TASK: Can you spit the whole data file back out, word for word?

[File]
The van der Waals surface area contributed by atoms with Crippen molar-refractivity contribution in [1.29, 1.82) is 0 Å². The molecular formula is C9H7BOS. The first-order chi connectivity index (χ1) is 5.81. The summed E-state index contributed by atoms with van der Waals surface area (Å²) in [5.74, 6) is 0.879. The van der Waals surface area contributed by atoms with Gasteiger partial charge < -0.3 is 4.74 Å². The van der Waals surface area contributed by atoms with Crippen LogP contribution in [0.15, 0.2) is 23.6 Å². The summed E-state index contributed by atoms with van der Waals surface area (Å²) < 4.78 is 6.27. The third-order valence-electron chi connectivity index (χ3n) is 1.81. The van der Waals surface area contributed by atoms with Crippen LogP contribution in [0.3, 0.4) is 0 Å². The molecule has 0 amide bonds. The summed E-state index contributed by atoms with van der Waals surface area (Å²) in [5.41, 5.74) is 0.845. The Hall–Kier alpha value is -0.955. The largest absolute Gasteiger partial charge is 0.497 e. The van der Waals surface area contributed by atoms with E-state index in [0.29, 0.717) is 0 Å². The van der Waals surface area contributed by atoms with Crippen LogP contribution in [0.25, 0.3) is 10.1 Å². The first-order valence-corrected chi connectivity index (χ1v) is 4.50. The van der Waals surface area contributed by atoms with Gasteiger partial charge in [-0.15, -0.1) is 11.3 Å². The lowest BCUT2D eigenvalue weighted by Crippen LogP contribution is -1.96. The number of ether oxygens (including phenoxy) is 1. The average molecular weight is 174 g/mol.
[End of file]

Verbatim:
The van der Waals surface area contributed by atoms with Crippen molar-refractivity contribution in [1.29, 1.82) is 0 Å². The molecular formula is C9H7BOS. The first-order chi connectivity index (χ1) is 5.81. The summed E-state index contributed by atoms with van der Waals surface area (Å²) in [5.74, 6) is 0.879. The van der Waals surface area contributed by atoms with Gasteiger partial charge < -0.3 is 4.74 Å². The van der Waals surface area contributed by atoms with Crippen LogP contribution in [0.15, 0.2) is 23.6 Å². The summed E-state index contributed by atoms with van der Waals surface area (Å²) < 4.78 is 6.27. The third-order valence-electron chi connectivity index (χ3n) is 1.81. The van der Waals surface area contributed by atoms with Crippen LogP contribution in [0.3, 0.4) is 0 Å². The molecule has 0 amide bonds. The summed E-state index contributed by atoms with van der Waals surface area (Å²) in [5.41, 5.74) is 0.845. The Hall–Kier alpha value is -0.955. The largest absolute Gasteiger partial charge is 0.497 e. The van der Waals surface area contributed by atoms with E-state index in [0.29, 0.717) is 0 Å². The van der Waals surface area contributed by atoms with Crippen LogP contribution in [0.25, 0.3) is 10.1 Å². The first-order valence-corrected chi connectivity index (χ1v) is 4.50. The van der Waals surface area contributed by atoms with Gasteiger partial charge in [-0.15, -0.1) is 11.3 Å². The lowest BCUT2D eigenvalue weighted by Crippen LogP contribution is -1.96. The number of ether oxygens (including phenoxy) is 1. The average molecular weight is 174 g/mol.